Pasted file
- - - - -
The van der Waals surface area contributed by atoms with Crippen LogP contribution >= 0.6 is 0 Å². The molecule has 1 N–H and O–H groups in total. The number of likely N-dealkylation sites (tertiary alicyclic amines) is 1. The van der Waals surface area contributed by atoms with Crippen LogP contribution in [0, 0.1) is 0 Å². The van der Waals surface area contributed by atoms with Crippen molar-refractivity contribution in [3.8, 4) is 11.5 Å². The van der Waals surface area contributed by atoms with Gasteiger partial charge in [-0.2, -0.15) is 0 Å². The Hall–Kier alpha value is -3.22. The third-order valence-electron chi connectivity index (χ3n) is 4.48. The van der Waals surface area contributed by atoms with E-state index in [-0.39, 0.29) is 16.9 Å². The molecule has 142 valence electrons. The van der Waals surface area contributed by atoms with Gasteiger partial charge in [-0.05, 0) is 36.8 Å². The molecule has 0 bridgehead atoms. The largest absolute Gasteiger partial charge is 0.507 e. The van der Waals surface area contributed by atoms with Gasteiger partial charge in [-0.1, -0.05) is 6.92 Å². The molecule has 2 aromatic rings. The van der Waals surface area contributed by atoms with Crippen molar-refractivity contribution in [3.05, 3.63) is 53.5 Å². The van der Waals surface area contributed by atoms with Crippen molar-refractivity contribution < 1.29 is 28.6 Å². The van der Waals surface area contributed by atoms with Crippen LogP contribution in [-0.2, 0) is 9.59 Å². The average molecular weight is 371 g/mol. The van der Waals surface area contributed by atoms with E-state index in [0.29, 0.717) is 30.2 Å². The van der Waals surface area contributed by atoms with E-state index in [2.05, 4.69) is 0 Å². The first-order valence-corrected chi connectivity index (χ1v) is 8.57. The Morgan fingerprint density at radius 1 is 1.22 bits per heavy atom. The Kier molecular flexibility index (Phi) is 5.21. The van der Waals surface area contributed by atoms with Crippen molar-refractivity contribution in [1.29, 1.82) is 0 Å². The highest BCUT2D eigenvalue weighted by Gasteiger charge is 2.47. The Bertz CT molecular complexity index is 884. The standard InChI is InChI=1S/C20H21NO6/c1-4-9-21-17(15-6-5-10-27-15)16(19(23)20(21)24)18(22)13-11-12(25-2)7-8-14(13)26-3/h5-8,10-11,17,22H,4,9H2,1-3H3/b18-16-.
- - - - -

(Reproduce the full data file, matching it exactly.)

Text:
The van der Waals surface area contributed by atoms with Crippen LogP contribution >= 0.6 is 0 Å². The molecule has 1 N–H and O–H groups in total. The number of likely N-dealkylation sites (tertiary alicyclic amines) is 1. The van der Waals surface area contributed by atoms with Crippen LogP contribution in [0, 0.1) is 0 Å². The van der Waals surface area contributed by atoms with Crippen molar-refractivity contribution in [3.8, 4) is 11.5 Å². The van der Waals surface area contributed by atoms with Gasteiger partial charge in [-0.2, -0.15) is 0 Å². The Hall–Kier alpha value is -3.22. The third-order valence-electron chi connectivity index (χ3n) is 4.48. The van der Waals surface area contributed by atoms with E-state index in [-0.39, 0.29) is 16.9 Å². The molecule has 142 valence electrons. The van der Waals surface area contributed by atoms with Gasteiger partial charge in [-0.05, 0) is 36.8 Å². The molecule has 0 bridgehead atoms. The largest absolute Gasteiger partial charge is 0.507 e. The van der Waals surface area contributed by atoms with Gasteiger partial charge in [-0.1, -0.05) is 6.92 Å². The molecule has 2 aromatic rings. The van der Waals surface area contributed by atoms with Crippen molar-refractivity contribution in [3.05, 3.63) is 53.5 Å². The van der Waals surface area contributed by atoms with Crippen molar-refractivity contribution < 1.29 is 28.6 Å². The van der Waals surface area contributed by atoms with Crippen LogP contribution in [-0.2, 0) is 9.59 Å². The average molecular weight is 371 g/mol. The van der Waals surface area contributed by atoms with E-state index in [0.29, 0.717) is 30.2 Å². The van der Waals surface area contributed by atoms with E-state index in [2.05, 4.69) is 0 Å². The first-order valence-corrected chi connectivity index (χ1v) is 8.57. The Morgan fingerprint density at radius 1 is 1.22 bits per heavy atom. The Kier molecular flexibility index (Phi) is 5.21. The van der Waals surface area contributed by atoms with Crippen molar-refractivity contribution in [1.29, 1.82) is 0 Å². The highest BCUT2D eigenvalue weighted by Gasteiger charge is 2.47. The Bertz CT molecular complexity index is 884. The standard InChI is InChI=1S/C20H21NO6/c1-4-9-21-17(15-6-5-10-27-15)16(19(23)20(21)24)18(22)13-11-12(25-2)7-8-14(13)26-3/h5-8,10-11,17,22H,4,9H2,1-3H3/b18-16-.